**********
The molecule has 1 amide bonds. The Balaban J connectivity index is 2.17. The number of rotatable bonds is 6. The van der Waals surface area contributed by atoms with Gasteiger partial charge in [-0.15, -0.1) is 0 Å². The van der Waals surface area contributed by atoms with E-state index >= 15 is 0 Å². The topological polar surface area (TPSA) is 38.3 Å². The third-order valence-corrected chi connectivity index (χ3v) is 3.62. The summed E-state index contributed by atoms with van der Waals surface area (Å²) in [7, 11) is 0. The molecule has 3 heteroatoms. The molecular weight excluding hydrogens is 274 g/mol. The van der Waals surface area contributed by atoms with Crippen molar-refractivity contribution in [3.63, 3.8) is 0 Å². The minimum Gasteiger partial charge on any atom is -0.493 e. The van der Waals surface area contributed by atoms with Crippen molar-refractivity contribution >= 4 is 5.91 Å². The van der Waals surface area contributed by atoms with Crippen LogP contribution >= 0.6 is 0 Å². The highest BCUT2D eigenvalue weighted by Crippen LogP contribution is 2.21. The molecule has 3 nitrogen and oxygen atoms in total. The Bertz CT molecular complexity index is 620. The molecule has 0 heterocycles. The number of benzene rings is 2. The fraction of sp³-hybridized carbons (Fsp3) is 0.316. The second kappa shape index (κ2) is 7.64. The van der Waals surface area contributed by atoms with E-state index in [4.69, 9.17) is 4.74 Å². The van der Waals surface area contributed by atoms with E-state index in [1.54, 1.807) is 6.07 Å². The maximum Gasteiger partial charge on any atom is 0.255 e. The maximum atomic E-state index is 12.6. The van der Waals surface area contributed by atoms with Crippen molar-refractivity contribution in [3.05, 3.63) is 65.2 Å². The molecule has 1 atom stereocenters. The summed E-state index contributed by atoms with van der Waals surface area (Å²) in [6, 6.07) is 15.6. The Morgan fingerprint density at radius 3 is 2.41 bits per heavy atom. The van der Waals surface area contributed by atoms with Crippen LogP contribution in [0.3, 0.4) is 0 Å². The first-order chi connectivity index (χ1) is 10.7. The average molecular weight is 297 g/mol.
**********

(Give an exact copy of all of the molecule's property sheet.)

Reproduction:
The molecule has 1 amide bonds. The Balaban J connectivity index is 2.17. The number of rotatable bonds is 6. The van der Waals surface area contributed by atoms with Gasteiger partial charge in [-0.15, -0.1) is 0 Å². The van der Waals surface area contributed by atoms with E-state index >= 15 is 0 Å². The topological polar surface area (TPSA) is 38.3 Å². The third-order valence-corrected chi connectivity index (χ3v) is 3.62. The summed E-state index contributed by atoms with van der Waals surface area (Å²) in [7, 11) is 0. The molecule has 3 heteroatoms. The molecular weight excluding hydrogens is 274 g/mol. The van der Waals surface area contributed by atoms with Crippen molar-refractivity contribution in [3.63, 3.8) is 0 Å². The minimum Gasteiger partial charge on any atom is -0.493 e. The van der Waals surface area contributed by atoms with Crippen molar-refractivity contribution >= 4 is 5.91 Å². The van der Waals surface area contributed by atoms with Crippen LogP contribution >= 0.6 is 0 Å². The highest BCUT2D eigenvalue weighted by Crippen LogP contribution is 2.21. The molecule has 3 nitrogen and oxygen atoms in total. The Bertz CT molecular complexity index is 620. The molecule has 0 heterocycles. The number of benzene rings is 2. The fraction of sp³-hybridized carbons (Fsp3) is 0.316. The second kappa shape index (κ2) is 7.64. The van der Waals surface area contributed by atoms with E-state index in [4.69, 9.17) is 4.74 Å². The van der Waals surface area contributed by atoms with E-state index in [1.54, 1.807) is 6.07 Å². The maximum Gasteiger partial charge on any atom is 0.255 e. The maximum atomic E-state index is 12.6. The van der Waals surface area contributed by atoms with Crippen molar-refractivity contribution in [3.05, 3.63) is 65.2 Å². The molecule has 1 atom stereocenters. The summed E-state index contributed by atoms with van der Waals surface area (Å²) in [6, 6.07) is 15.6. The Morgan fingerprint density at radius 3 is 2.41 bits per heavy atom. The van der Waals surface area contributed by atoms with Crippen LogP contribution in [0.3, 0.4) is 0 Å². The first-order chi connectivity index (χ1) is 10.7. The average molecular weight is 297 g/mol.